Basically, two different wavelengths of light, individually or as part of a light spectrum, are transmitted through two optical fibers. The light passes from an end of a fiber through the medium to be tested/monitored or the reference medium then impinges upon the concave surface of a mirror and is reflected back through the medium and back into the fiber. Depending upon contamination and the presence of the tested for substance, attenuation of one or both of the wavelengths takes place in the medium to be tested/monitored. If the attenuation is due to contamination, variation in light source etc., both wavelengths are attenuated equally and subsequently cancelled out. However, where only one of the wavelengths is affected by the presence of the tested for substance, the difference in attenuation is a measure of the presence of the substance. For example, light in the 2.8 to 3.1 micron wavelength is attenuated by substances having an oxygen-hydrogen, O--H, bond such as water, alcohols, glycols and organic acids, which can then be detected in fluids without such bonds, such as halocarbon refrigerants like the Freons, and refined mineral oils used for lubrication.
For a fuller understanding of the present invention, reference should now be made to the following detailed description thereof taken in conjunction with the accompanying drawings wherein;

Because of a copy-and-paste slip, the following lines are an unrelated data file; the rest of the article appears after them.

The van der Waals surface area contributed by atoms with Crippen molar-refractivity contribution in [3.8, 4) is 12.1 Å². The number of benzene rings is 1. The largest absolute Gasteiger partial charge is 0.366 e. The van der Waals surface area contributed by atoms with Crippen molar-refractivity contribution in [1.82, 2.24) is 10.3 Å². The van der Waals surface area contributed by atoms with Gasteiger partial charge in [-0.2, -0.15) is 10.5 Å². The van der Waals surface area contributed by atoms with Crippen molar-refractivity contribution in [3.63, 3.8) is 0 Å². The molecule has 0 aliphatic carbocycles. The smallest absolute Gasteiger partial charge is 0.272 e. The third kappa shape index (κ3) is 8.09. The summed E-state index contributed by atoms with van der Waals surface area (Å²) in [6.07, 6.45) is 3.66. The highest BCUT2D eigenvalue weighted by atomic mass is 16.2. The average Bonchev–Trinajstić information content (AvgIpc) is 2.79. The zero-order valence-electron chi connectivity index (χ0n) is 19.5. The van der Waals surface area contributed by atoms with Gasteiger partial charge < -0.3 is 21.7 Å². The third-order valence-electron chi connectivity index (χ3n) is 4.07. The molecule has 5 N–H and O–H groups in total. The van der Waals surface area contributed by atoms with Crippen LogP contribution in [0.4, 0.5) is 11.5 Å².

FIG. 1 is a partially sectioned schematic representation of the test cell of the fiber optic probe of the present invention;
FIG. 2 is a partially sectioned schematic representation of the reference cell of the fiber optic probe of the present invention;
FIG. 3 is a detailed schematic of the detector and comparator circuit; and
FIG. 4 is a pictorial view showing the test and reference cells in place.
In FIG. 1, the numeral 10 generally designates the test cell portion of a fiber optic probe including an optical fiber 12 surrounded by a sheath and cladding 14 and having a probe end 20 and a source/detector end 30. Probe end 20 includes a test probe body 22, typically machined from a 1/2 inch diameter epoxy rod, encasing a first end of fiber 12 and defining an opening or fluid passage 24. A circular concave mirror 26 forms one wall of the fluid passage 24 and is directly opposite the termination 12a of fiber 12. Termination 12a is normal to the axis of fiber 12. Source/detector end 30 includes a plastic sheath 32 encasing a second end of fiber 12 and adapted to permit the securing of end 30 in a fixed position. Termination 12b of fiber 12 is normal to the axis of fiber 12.